The offence consists in exciting or attempting to excite in others certain bad feelings towards the Government, It is not the exciting or attempting to excite mutiny or rebellion, or any sort of actual disturbance, great or small. Whether any disturbance or outbreak was caused by these articles, is absolutely immaterial. If the accused intended by the articles to excite rebellion or disturbance, his act would doubtless fall within Section 124A, and would probably fall within other sections of the Penal Code. But even if he neither excited nor intended to excite any rebellion or outbreak or forcible resistance to the authority of the Government still if he tried to excite feelings of enmity to the Government, that is sufficient to make him guilty under the section. I am aware that some distinguished persons have thought that there can be no offence against the section unless the accused either counsels or suggests rebellion or forcible resistance to the Government. In my opinion, that view is absolutely opposed to the express words of the section itself, which as plainly as possible, makes the exciting or attempting to excite certain feelings, and not the inducing or attempting to induce to any course of action such as rebellion or forcible resistance, the test of guild.

7. This interpretation of Section 124A was expressly approved by the Privy Council when refusing leave to appeal.

8. I may pass to the decision of the Federal Court in Niharendu Dutt v. Emperor, 1942 F. C. R. 38 : (A.I.R. (29) 1942 F. C 22 : 43 Cr,L.J. 504) where an endeavour was made to restrict the scope of Section 124A. It was held, in the words of Sir Maurice Gwyer C.J. :

The acts or words complained of must either incite to disorder or must be such as to satisfy reasonable men that that is their intention or tendency.

9. The Privy Council, however, in Emperor v. Sadashiv Narayan, 49 Bom, L. R. 526 : (A.I.R. (34) 1947 P.C. 82 : 48 Cr. L.J. 79l) held that it was not possible to accept the test laid down by the Federal Court in view of the statutory definition of the offence existing in the section. It was said (p. 530 of the report):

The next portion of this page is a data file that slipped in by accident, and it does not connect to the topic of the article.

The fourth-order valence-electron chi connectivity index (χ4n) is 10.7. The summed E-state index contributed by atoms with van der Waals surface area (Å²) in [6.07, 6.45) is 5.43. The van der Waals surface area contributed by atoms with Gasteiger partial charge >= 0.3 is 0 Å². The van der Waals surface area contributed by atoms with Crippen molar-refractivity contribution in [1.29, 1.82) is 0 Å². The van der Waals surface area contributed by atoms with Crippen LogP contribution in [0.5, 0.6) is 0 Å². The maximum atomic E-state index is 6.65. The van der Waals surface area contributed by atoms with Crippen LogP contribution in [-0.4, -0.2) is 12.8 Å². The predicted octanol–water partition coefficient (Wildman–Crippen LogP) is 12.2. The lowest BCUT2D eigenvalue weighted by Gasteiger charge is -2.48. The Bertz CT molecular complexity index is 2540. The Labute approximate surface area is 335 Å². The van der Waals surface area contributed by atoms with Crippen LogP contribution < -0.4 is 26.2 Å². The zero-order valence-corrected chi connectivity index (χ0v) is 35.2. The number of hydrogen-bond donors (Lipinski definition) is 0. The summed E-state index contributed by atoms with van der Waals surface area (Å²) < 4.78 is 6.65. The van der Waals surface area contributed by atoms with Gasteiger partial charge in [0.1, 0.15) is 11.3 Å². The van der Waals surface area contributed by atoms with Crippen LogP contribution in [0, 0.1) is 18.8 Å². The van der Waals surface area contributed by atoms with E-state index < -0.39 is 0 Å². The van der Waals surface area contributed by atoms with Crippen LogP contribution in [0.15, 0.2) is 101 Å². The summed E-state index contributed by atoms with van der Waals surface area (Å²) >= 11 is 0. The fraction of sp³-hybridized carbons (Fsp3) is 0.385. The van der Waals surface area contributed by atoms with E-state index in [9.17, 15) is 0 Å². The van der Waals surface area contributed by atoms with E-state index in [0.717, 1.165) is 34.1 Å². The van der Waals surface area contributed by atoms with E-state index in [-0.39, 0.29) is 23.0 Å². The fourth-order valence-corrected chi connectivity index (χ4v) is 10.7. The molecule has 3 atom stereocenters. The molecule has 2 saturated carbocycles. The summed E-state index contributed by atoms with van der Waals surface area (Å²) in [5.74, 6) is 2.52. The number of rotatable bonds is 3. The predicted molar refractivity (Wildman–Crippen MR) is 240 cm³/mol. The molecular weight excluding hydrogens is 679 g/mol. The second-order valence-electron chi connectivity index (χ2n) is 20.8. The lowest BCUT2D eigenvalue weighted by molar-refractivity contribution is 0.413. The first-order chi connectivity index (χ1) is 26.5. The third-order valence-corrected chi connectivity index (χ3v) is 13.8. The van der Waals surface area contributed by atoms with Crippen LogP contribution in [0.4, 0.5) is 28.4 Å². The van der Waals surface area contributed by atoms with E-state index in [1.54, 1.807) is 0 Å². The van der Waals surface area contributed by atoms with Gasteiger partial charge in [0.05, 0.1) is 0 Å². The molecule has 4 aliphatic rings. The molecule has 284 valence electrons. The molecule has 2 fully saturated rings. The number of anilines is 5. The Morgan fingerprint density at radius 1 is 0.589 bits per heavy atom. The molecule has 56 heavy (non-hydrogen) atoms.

It is sufficient for their Lordships to adopt the language of Straohey J. as exactly expressing their view in the present case.

10. Lastly there is the recent decision of the Supreme Court, already mentioned, declaring Section 7 (1)(c), East Punjab Public Safety Act void under Article 19. At about the same time another case came before the Supreme Court relating to the validity of a section of the Madras Maintenance of Public Order Act (XXIII [23] of 1949), whereunder an order had been made prohibiting the entry into and circulation in the State of Madras of weekly journal. The two oases appear to have been disposed of together, In the majority judgment of the Court in the Madras case there was reference to and discussion of Section 124A, and I think there can be no room for doubt that the statement of its proper interpretation, made by the Privy Council in Sadashiv Narayan's case, (49 Bom. l. r. 526 : A.I.R. (34) 1947 P.C. 82 : 48 Cr. It. J. 79l) was accepted by the Supreme Court as being beyond question.

11. The learned Attorney General suggested to us that the Supreme Court referred to Section 124A only in passing, that there was no express approval given to the interpretation of the section by the Privy Council, and that the Courts in India no longer are bound by decisions of the Privy Council. But even assuming that we are free to come to our own conclusions, I can see no escape from the logic of Strachey J. in the passage I have set out. In England where there is no statutory definition of seditious libel, the offence in a particular case maybe said to mean, no more and no less than what a jury of twelve think it ought to mean (see Dicey's Law of the Constitution, Edn. IX at p. 246). The present validity of Section 124A must be judged in the light of what the section itself says.